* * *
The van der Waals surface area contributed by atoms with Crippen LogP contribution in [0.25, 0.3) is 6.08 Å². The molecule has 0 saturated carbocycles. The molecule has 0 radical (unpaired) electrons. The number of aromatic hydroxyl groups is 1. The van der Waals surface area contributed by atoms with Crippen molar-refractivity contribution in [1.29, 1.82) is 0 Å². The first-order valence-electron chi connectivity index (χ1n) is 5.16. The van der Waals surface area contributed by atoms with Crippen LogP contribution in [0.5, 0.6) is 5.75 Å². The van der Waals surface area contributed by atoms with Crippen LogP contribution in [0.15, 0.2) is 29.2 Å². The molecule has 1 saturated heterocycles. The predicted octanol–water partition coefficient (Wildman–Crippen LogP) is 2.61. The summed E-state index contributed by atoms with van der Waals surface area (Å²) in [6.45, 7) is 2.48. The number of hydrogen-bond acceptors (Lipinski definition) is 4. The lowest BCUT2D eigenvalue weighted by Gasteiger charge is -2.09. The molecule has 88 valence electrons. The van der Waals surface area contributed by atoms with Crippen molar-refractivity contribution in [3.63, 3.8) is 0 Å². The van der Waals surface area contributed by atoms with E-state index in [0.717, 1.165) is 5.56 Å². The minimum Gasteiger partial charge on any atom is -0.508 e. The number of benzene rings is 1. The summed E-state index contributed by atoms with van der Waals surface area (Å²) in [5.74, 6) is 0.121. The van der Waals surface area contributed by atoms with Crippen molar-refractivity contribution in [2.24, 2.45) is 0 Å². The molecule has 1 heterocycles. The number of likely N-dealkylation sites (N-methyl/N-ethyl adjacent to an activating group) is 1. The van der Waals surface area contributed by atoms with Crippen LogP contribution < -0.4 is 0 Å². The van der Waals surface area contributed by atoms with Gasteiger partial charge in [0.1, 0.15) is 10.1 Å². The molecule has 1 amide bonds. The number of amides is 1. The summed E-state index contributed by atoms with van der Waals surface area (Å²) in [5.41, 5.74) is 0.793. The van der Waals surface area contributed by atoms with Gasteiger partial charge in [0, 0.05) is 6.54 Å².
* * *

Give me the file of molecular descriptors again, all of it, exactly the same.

The van der Waals surface area contributed by atoms with Crippen LogP contribution in [0.25, 0.3) is 6.08 Å². The molecule has 0 saturated carbocycles. The molecule has 0 radical (unpaired) electrons. The number of aromatic hydroxyl groups is 1. The van der Waals surface area contributed by atoms with Crippen molar-refractivity contribution in [1.29, 1.82) is 0 Å². The first-order valence-electron chi connectivity index (χ1n) is 5.16. The van der Waals surface area contributed by atoms with Crippen LogP contribution in [0.5, 0.6) is 5.75 Å². The van der Waals surface area contributed by atoms with Crippen LogP contribution in [0.15, 0.2) is 29.2 Å². The molecule has 1 saturated heterocycles. The predicted octanol–water partition coefficient (Wildman–Crippen LogP) is 2.61. The summed E-state index contributed by atoms with van der Waals surface area (Å²) in [6.45, 7) is 2.48. The number of hydrogen-bond acceptors (Lipinski definition) is 4. The lowest BCUT2D eigenvalue weighted by Gasteiger charge is -2.09. The molecule has 88 valence electrons. The van der Waals surface area contributed by atoms with Crippen molar-refractivity contribution in [3.63, 3.8) is 0 Å². The van der Waals surface area contributed by atoms with E-state index in [0.717, 1.165) is 5.56 Å². The minimum Gasteiger partial charge on any atom is -0.508 e. The number of benzene rings is 1. The summed E-state index contributed by atoms with van der Waals surface area (Å²) in [5.74, 6) is 0.121. The van der Waals surface area contributed by atoms with Crippen molar-refractivity contribution in [2.24, 2.45) is 0 Å². The molecule has 1 heterocycles. The number of likely N-dealkylation sites (N-methyl/N-ethyl adjacent to an activating group) is 1. The van der Waals surface area contributed by atoms with Crippen LogP contribution < -0.4 is 0 Å². The van der Waals surface area contributed by atoms with Gasteiger partial charge in [0.1, 0.15) is 10.1 Å². The molecule has 1 amide bonds. The number of amides is 1. The summed E-state index contributed by atoms with van der Waals surface area (Å²) in [5.41, 5.74) is 0.793. The van der Waals surface area contributed by atoms with Gasteiger partial charge in [0, 0.05) is 6.54 Å².